A plate compactor is a piece of equipment used to level the land during construction. Its components are large steel plates fixed to the machine’s foundation. The majority employ vibrators with motors.
Most plate compactors are hand-push models that compact loose materials such as granular soil, gravel, tiny aggregates, and heated asphalt mixtures using vibration or shock. They are primarily used to compact massive flat areas to prepare them for paving, landscaping, or other tasks, such as mending streets or installing concrete or asphalt surfaces.
You need the appropriate plate compactor to achieve a suitable foundation for your project. Here are some critical considerations for choosing a plate compactor for sale:
The smallest and lightest plate compactors are vibratory plate compactors, often called single-plate compactors. They have limited maneuverability because they can only go forward and not backward. They work well for compacting smaller areas of asphalt, gravel, or soil because they typically exert a force of three to five thousand pounds.
Reversible vibratory plate compactors: They make it simpler to cover vast areas because they can go both forward and backward. They are ideal for driveways and cobblestones due to their higher force, which provides deeper compacting.
Plate compactors classified as heavy-duty or high-performance provide the greatest force. They may compress clay-containing soils, which require additional force to compact the particles since they are challenging to vibrate into closer contact. (A roller or jumping jack rammer compactor might be more effective for materials with a high clay or silt component.)
Amount of force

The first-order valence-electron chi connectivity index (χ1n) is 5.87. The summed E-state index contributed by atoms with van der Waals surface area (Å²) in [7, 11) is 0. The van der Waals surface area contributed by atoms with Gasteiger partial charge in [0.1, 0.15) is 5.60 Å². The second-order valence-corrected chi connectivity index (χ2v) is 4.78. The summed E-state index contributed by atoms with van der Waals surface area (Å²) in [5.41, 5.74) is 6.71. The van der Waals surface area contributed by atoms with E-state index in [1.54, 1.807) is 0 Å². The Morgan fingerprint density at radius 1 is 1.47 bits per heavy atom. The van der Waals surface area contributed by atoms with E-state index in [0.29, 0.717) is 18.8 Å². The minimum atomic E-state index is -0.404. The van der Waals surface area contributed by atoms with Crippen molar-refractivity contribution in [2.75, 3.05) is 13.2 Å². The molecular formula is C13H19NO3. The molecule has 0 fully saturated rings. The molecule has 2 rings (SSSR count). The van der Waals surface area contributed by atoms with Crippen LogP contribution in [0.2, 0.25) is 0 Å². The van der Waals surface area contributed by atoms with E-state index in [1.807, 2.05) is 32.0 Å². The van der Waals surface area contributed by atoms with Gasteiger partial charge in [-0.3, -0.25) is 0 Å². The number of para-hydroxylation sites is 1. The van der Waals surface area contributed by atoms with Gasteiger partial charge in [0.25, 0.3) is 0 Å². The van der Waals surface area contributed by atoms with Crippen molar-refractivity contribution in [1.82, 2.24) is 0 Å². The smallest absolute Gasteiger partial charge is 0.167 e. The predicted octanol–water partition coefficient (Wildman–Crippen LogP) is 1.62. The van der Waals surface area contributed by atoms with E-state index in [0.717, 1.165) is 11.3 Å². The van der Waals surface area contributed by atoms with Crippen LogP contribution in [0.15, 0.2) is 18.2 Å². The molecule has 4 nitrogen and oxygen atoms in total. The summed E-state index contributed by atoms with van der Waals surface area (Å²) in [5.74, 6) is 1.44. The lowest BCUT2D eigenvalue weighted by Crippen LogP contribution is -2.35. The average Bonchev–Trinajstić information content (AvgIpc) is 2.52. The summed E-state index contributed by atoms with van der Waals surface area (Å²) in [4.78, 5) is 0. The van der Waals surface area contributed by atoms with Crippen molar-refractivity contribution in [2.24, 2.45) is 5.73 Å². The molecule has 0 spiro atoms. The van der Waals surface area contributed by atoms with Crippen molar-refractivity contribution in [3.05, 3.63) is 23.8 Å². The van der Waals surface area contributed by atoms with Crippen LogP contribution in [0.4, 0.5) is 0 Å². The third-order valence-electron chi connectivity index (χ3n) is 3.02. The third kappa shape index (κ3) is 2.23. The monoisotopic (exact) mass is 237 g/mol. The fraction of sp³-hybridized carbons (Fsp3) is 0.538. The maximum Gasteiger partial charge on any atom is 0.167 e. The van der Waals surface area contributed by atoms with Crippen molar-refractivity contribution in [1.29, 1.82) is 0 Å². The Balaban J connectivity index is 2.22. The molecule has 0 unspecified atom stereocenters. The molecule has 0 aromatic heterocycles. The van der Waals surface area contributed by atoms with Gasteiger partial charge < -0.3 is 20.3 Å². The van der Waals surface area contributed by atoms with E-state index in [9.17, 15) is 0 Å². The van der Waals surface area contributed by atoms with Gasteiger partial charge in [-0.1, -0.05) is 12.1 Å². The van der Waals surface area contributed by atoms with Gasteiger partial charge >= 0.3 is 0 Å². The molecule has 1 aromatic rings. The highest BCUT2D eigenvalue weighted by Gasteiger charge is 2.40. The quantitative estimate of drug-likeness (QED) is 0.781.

A force rating, typically expressed in pounds, is attached to plate compactors. The impact force, which the manufacturer uses to demonstrate their strength, gauges the force required for the machine to ding a metal plate. The kind of soil, the material being laid down, and the thickness of the material layer all affect how much force is needed.
The centrifugal force measures the force generated by the machine’s vibration. More forceful units will delve farther into the ground. Generally, a compactor will compact one inch of material for every 1,000 pounds of compaction pressure applied.
Additionally, you want to consider the machine’s vibration frequency, expressed in vibrations per minute. Approximately 5,700 vpm is a higher vibration frequency that works well for compounding thin material layers. Thick layers of material require a lower frequency (3,000–4,000 vpm).
Capabilities of water tanks
A water tank is a feature that many vibrating plate compactors can have. The tank forms a layer between the plate and the adhesive substance, such as asphalt. Select a vibrating plate compactor with an attached water tank if you plan to operate with asphalt.
Different fuel sources exist for air compactors, just like an air compressor. Although there are some electric possibilities, diesel or gasoline are the most popular fuels for vibratory plate compactors. Think about the fuel that is readily available at and around your place of work.
Last but not least, vibratory plate compactors are bulky and hefty for easy transportation. Look for a machine with lift handles or lift eyes for convenient transport.